Dreamed 1879/5/15 by Lewis Carroll
Last night I had a dream which I record as a curiosity, so far as I know, in the literature of dreams. I was staying, with my sisters, in some suburb of London, and had heard that the Terrys were staying near us, so went to call, and found Mrs. Terry at home, who told us that Marion [nicknamed "Polly"] and Florence were at the theatre, 'the Walter House,' where they had a good engagement.
'In that case,' I said, 'I'll go on there at once, and see the performance -- and may I take Polly with me?'
'Certainly,' said Mrs. Terry. And there was Polly, the child, seated in the room, and looking about nine or ten years old: and I was distinctly conscious of the fact, yet without any feeling of surprise at its incongruity, that I was going to take the child Polly with me to the theatre, to see the grown-up Polly act!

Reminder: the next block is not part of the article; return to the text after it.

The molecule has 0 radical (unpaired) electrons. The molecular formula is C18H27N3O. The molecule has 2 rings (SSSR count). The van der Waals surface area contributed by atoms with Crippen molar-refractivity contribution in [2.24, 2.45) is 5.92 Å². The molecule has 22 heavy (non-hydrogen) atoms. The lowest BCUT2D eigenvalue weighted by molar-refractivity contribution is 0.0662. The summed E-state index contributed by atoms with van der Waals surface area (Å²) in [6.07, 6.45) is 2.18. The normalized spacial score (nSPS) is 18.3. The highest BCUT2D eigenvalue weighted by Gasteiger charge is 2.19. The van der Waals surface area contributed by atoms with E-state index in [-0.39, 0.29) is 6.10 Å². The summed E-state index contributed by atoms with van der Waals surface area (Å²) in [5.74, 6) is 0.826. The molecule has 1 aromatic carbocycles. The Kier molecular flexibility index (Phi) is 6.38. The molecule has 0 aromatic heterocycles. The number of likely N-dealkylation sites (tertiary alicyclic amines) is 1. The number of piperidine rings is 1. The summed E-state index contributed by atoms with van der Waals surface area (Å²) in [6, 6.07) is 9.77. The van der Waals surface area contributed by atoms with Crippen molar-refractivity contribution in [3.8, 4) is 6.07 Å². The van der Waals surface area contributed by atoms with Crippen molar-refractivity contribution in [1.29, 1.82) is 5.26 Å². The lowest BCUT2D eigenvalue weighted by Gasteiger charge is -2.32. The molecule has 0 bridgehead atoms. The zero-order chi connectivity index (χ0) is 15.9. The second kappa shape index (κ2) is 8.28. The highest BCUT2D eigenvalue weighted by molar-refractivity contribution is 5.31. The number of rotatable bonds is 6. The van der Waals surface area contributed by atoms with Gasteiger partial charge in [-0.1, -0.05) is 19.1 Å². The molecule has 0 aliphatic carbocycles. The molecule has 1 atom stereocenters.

Both pictures, Polly as a child, and Polly as a woman, are, I suppose, equally clear in my ordinary waking memory: and it seems that in sleep I had contrived to give the two pictures separate individualities.
From S.D. Collingwood's The Life and Letters of Lewis Carroll, 1899; available online through the Gutenberg Project.
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